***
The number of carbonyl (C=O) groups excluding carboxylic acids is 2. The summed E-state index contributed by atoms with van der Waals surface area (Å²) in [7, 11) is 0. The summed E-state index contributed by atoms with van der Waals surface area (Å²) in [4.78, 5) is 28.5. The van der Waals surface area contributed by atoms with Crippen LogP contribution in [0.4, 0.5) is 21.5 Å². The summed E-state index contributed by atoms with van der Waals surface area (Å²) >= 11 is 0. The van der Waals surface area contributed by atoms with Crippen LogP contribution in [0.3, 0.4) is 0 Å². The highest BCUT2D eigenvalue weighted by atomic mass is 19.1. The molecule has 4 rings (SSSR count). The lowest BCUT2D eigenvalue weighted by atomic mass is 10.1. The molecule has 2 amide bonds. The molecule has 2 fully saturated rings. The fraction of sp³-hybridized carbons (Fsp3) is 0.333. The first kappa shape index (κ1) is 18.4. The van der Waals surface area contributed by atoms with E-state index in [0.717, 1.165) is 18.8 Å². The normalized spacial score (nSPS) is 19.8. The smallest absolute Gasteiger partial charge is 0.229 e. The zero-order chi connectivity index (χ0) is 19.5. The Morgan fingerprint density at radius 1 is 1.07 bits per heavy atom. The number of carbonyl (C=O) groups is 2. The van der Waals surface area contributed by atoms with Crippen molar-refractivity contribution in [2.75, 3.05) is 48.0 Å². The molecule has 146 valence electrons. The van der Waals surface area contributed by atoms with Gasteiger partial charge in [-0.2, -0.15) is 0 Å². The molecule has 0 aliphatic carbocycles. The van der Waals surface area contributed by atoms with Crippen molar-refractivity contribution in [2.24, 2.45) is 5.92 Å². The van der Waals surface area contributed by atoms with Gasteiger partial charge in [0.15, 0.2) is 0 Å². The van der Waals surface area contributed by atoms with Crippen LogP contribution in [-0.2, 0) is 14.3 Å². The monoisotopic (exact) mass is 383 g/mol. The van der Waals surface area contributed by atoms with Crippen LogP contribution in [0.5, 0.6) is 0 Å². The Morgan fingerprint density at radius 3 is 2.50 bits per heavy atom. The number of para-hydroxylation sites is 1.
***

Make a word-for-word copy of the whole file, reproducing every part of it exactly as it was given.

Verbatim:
The number of carbonyl (C=O) groups excluding carboxylic acids is 2. The summed E-state index contributed by atoms with van der Waals surface area (Å²) in [7, 11) is 0. The summed E-state index contributed by atoms with van der Waals surface area (Å²) in [4.78, 5) is 28.5. The van der Waals surface area contributed by atoms with Crippen LogP contribution in [0.4, 0.5) is 21.5 Å². The summed E-state index contributed by atoms with van der Waals surface area (Å²) >= 11 is 0. The van der Waals surface area contributed by atoms with Crippen LogP contribution in [0.3, 0.4) is 0 Å². The highest BCUT2D eigenvalue weighted by atomic mass is 19.1. The molecule has 4 rings (SSSR count). The lowest BCUT2D eigenvalue weighted by atomic mass is 10.1. The molecule has 2 amide bonds. The molecule has 2 fully saturated rings. The fraction of sp³-hybridized carbons (Fsp3) is 0.333. The first kappa shape index (κ1) is 18.4. The van der Waals surface area contributed by atoms with E-state index in [0.717, 1.165) is 18.8 Å². The normalized spacial score (nSPS) is 19.8. The smallest absolute Gasteiger partial charge is 0.229 e. The zero-order chi connectivity index (χ0) is 19.5. The Morgan fingerprint density at radius 1 is 1.07 bits per heavy atom. The number of carbonyl (C=O) groups is 2. The van der Waals surface area contributed by atoms with Crippen molar-refractivity contribution in [2.75, 3.05) is 48.0 Å². The molecule has 146 valence electrons. The van der Waals surface area contributed by atoms with Gasteiger partial charge in [-0.2, -0.15) is 0 Å². The molecule has 0 aliphatic carbocycles. The van der Waals surface area contributed by atoms with Crippen molar-refractivity contribution in [2.24, 2.45) is 5.92 Å². The van der Waals surface area contributed by atoms with Gasteiger partial charge in [0.15, 0.2) is 0 Å². The van der Waals surface area contributed by atoms with Crippen LogP contribution in [-0.2, 0) is 14.3 Å². The monoisotopic (exact) mass is 383 g/mol. The van der Waals surface area contributed by atoms with Crippen LogP contribution in [0.5, 0.6) is 0 Å². The Morgan fingerprint density at radius 3 is 2.50 bits per heavy atom. The number of para-hydroxylation sites is 1.